Solution – A form of on-the-nose characters can be okay (by “a form” I mean still adding a twist to them. A meathead can still talk like a meathead, but maybe has some unexpected trait, like he loves cats). But mix in these on-the-nose characters with off-the-nose ones as well. The nerd who’s a stud with the ladies. The basketball star who’s a quiet recluse. The company CEO who’s a jokester. This is one of the easiest ways for me to spot a writer who knows what they’re doing, the ones who create off-the-nose characters.
20) Way too much mindless action – Amateur writers often mistake “something happening” for “lots of action.” But if we don’t know why the action’s happening or know the characters who are in the action well, we won’t care. Check your favorite action movies. Write down the ratio of scenes with action to those without action. You might be surprised at how many non-action scenes there are.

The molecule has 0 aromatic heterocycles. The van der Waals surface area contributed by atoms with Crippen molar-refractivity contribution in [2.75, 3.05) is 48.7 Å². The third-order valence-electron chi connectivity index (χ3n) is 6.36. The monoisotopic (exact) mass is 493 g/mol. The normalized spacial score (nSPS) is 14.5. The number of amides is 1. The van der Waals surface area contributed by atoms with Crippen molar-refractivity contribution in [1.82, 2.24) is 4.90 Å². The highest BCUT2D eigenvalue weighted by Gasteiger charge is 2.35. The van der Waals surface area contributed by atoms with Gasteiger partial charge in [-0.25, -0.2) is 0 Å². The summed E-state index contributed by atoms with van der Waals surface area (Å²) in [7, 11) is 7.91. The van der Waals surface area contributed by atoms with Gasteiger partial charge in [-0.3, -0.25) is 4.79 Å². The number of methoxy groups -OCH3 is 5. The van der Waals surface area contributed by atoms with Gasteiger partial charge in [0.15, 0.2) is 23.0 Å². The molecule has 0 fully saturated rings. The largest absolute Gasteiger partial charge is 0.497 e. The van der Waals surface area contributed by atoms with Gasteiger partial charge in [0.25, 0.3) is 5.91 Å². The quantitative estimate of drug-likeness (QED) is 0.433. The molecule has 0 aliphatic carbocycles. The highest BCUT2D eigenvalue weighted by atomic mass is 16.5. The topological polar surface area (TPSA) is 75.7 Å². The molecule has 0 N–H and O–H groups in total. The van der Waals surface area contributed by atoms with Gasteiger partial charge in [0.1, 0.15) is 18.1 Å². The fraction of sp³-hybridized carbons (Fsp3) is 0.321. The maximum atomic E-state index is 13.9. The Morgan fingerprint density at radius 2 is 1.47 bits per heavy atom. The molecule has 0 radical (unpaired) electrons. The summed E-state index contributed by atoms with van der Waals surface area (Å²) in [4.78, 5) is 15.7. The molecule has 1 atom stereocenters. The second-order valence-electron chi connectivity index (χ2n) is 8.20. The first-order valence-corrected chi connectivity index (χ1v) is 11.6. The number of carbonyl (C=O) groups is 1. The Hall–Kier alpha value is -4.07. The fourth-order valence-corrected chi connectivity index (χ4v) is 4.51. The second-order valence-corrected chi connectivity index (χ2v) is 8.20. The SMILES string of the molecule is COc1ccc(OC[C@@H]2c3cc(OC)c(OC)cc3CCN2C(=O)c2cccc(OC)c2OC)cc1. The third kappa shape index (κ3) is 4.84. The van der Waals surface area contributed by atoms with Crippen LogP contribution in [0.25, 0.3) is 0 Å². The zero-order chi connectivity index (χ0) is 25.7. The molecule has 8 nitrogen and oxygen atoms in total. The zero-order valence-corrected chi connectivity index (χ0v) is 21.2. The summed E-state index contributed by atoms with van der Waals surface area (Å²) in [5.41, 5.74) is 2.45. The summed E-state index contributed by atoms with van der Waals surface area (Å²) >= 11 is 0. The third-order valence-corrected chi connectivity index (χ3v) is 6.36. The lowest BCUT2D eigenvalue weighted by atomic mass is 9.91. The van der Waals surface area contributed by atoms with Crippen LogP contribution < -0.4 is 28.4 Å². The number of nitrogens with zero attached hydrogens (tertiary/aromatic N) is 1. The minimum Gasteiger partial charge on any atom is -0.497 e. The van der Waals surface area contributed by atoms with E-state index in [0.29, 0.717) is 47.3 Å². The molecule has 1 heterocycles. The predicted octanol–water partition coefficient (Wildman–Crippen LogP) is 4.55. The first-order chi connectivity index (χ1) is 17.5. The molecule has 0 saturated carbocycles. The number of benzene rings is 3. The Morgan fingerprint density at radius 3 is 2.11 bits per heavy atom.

Solution – Put more emphasis on character development instead (putting your hero in situations where his flaw is challenged. So if your character is anti-social, make it so he has to go to a party). That way, when we get to the action scenes, we’ll care more, since we’ll know your characters better and care whether they survive.
21) Spelling/grammar – You might be surprised that this one is so low on the list. But I’d rather have all the things above than good spelling. With that said, bad spelling and bad grammar usually go hand in hand with everything else here. Once people start taking all that other stuff seriously, they take more pride in their presentation.
Solution – Get a proofreader. Either here with us, with someone else, with your friends, family, whoever. But if you want to be taken seriously, your work has to look professional.